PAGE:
Consider helping today!
Cyclopedia of Biblical, Theological and Ecclesiastical Literature
(med. Lat. carnarium), a place in the neighborhood of a church-yard or other cemetery, usually vaulted, where the dry bones of the dead, which the grave-digger had thrown up, were carefully laid in order. Afterwards a chapel was built over it, wherein interment could be made, monuments erected, and masses, (See CHANTRY), be sung. In this case the "charnel- house" was a vault under the chapel. The chapels of cathedrals sometimes had such charnelhouses under them.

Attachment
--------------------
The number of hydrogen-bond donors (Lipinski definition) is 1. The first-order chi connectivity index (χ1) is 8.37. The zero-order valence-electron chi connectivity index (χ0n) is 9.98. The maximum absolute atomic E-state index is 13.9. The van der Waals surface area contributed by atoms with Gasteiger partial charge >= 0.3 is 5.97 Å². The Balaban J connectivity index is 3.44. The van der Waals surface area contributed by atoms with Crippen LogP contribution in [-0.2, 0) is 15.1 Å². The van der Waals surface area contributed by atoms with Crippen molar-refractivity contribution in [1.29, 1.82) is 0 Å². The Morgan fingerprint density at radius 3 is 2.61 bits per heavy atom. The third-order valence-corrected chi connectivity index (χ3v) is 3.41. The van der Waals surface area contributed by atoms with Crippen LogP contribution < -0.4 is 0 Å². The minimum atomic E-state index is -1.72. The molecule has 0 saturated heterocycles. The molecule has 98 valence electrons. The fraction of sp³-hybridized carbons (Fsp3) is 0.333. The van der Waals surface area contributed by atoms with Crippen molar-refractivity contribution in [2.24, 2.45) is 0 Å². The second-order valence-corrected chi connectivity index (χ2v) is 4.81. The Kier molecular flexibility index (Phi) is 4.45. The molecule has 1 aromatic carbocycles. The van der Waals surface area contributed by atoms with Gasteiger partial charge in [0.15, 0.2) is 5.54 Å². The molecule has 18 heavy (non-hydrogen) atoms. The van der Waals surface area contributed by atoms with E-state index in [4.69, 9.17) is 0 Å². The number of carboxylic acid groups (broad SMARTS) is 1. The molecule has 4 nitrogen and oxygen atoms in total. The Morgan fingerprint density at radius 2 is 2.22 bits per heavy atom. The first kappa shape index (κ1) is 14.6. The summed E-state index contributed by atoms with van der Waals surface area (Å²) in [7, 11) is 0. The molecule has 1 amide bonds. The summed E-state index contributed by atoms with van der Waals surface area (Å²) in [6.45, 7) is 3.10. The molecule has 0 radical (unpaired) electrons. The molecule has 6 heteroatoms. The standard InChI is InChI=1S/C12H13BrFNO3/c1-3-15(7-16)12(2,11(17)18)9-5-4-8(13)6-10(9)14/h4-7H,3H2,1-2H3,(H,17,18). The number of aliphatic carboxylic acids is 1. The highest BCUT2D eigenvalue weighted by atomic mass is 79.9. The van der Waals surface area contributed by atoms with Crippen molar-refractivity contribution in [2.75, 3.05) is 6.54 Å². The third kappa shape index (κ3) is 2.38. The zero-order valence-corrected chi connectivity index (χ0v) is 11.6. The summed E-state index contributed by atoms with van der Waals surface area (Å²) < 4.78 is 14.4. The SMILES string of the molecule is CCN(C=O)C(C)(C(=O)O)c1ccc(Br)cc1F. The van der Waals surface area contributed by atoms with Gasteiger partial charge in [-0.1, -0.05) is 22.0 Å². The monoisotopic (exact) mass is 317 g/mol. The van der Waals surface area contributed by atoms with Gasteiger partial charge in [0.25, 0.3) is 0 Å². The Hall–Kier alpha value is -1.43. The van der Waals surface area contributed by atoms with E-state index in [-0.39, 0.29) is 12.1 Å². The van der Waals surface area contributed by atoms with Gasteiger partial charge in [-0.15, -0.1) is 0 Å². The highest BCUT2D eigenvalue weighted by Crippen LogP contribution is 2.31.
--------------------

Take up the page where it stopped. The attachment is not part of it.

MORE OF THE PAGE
These files are public domain.
McClintock, John. Strong, James. Entry for 'Charnel-House'. Cyclopedia of Biblical, Theological and Ecclesiastical Literature. https://www.studylight.org/encyclopedias/eng/tce/c/charnel-house.html. Harper & Brothers. New York. 1870.
the Fourth Week after Epiphany